In light of conflicting and inconclusive clinical data on the benefit of radiation therapy in cancer patients with the BRCA1 and BRCA2 mutation, a clinical review examined the current status of data regarding BRCA1 and BRCA2 deficiency and radiation therapy sensitivity and a potential strategy to intensify the effects of radiation therapy (RT) by poly(ADP-ribose) polymerase inhibitors (PARPi), the pharmacologic drugs under investigation as monotherapy for the treatment of breast cancer in patients with BRCA1 and BRCA2 mutations.

International Journal of Radiation Oncology*Biology*Physics, Oct-2015

– American Society for Radiation Oncology (ASTRO)

UC San Diego Health and Vantage Oncology Announce Cancer Care Collaboration

UC San Diego Health and Vantage Oncology are collaborating to provide comprehensive cancer care services to patients in Imperial Valley. Through a joint venture, UC San Diego Health and Vantage will operate Imperial Valley Radiation Oncology. Patients will have access to advanced radiation technologies as well as clinical trial interventions and specialty care consultations with UC San Diego Health and Moores Cancer Center.

– University of California, San Diego Health Sciences


Meridian Cancer Care Expands Access to Services with Addition of Local, Trusted Practice

Hematology and oncology expertise now available at Meridian Health Village at Jackson.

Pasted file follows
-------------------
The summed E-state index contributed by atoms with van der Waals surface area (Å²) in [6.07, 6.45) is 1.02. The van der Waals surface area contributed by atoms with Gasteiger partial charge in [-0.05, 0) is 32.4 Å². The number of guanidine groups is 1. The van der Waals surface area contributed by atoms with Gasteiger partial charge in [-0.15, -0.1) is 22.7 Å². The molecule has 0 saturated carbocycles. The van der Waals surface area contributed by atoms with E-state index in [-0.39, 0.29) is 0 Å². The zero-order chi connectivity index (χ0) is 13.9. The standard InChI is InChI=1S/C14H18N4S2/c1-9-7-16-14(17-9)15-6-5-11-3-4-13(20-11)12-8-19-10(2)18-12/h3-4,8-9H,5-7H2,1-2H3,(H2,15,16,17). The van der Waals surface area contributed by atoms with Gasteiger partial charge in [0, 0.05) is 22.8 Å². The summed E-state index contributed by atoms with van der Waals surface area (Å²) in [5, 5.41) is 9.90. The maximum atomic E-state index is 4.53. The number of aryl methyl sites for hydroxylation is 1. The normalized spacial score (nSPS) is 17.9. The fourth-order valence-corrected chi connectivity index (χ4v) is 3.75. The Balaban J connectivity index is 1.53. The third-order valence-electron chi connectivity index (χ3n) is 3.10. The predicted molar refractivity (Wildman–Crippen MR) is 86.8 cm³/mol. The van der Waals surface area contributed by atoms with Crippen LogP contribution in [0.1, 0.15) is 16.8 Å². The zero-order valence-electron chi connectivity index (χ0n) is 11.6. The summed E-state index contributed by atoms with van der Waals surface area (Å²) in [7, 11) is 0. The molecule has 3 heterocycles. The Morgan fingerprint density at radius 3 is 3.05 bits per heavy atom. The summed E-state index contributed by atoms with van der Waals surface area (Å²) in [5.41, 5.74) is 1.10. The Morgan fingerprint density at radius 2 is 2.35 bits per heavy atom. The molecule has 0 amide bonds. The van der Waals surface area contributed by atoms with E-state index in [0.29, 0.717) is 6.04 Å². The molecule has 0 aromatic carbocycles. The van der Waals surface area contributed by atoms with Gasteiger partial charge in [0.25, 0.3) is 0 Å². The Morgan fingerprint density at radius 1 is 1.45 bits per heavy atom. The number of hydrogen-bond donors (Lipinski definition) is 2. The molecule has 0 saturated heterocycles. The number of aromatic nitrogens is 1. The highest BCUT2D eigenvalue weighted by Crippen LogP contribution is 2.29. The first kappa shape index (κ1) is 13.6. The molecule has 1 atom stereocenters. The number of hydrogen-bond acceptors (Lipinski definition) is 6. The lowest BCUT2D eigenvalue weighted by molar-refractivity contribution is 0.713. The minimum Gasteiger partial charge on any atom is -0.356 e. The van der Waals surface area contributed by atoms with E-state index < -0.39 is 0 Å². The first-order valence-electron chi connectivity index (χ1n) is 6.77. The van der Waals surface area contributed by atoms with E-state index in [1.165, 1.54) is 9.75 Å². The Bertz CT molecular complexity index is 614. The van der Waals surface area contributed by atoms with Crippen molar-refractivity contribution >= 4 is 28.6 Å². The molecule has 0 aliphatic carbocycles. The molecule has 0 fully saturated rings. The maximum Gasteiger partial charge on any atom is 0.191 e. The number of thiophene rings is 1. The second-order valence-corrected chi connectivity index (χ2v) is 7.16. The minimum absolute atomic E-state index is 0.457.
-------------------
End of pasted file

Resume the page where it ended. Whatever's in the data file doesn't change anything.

• Image(s) embedded • 

– Meridian Health

Fred Hutch Researcher Receives Grant for Esophageal Cancer Screening Study

Dr. William Grady, a clinical researcher and cancer geneticist at Fred Hutch, has been awarded a $180,000 grant from the DeGregorio Family Foundation for Gastric and Esophageal Cancer Research and the Price Family Foundation for a two-year project to develop a better way to identify people at highest risk for esophageal adenocarcinoma, the most common cancer of the esophagus.

 • Image(s) embedded • 

– Fred Hutchinson Cancer Research Center

FDA Approves New ACR Digital Mammography Quality Control Manual

The Food and Drug Administration (FDA) approved the American College of Radiology’s (ACR’s) alternative standard request to allow mammography facilities to use the new Digital Mammography Quality Control (QC) Manual and Digital Mammography QC Phantom in routine QC of digital equipment.

– American College of Radiology (ACR)

Orlando Health Unveils Name for Highly Anticipated Proton Therapy Center

In just a matter of weeks Orlando Health will open the first proton therapy center in Central Florida, providing patients with a valuable new tool in the fight against cancer. Now, that center has a name, and one with special meaning - The Marjorie and Leonard Williams Center for Proton Therapy. Marjorie Williams, a patient at UF Health Cancer Center - Orlando Health, passed away in September of 2015 following a courageous battle with cancer. In her memory, her husband, Leonard, and the Williams Family Foundation is providing a leadership gift in her name to Orlando Health to support proton therapy treatment.

 • Image(s) embedded • 

– Orlando Health

subscribe/unsubscribe :: edit my preferences
© 2016 Newswise, Inc. All Rights Reserved. | 215 E. 5th St. SW, Charlottesville VA 22903 | 434-296-9417 | Contact Us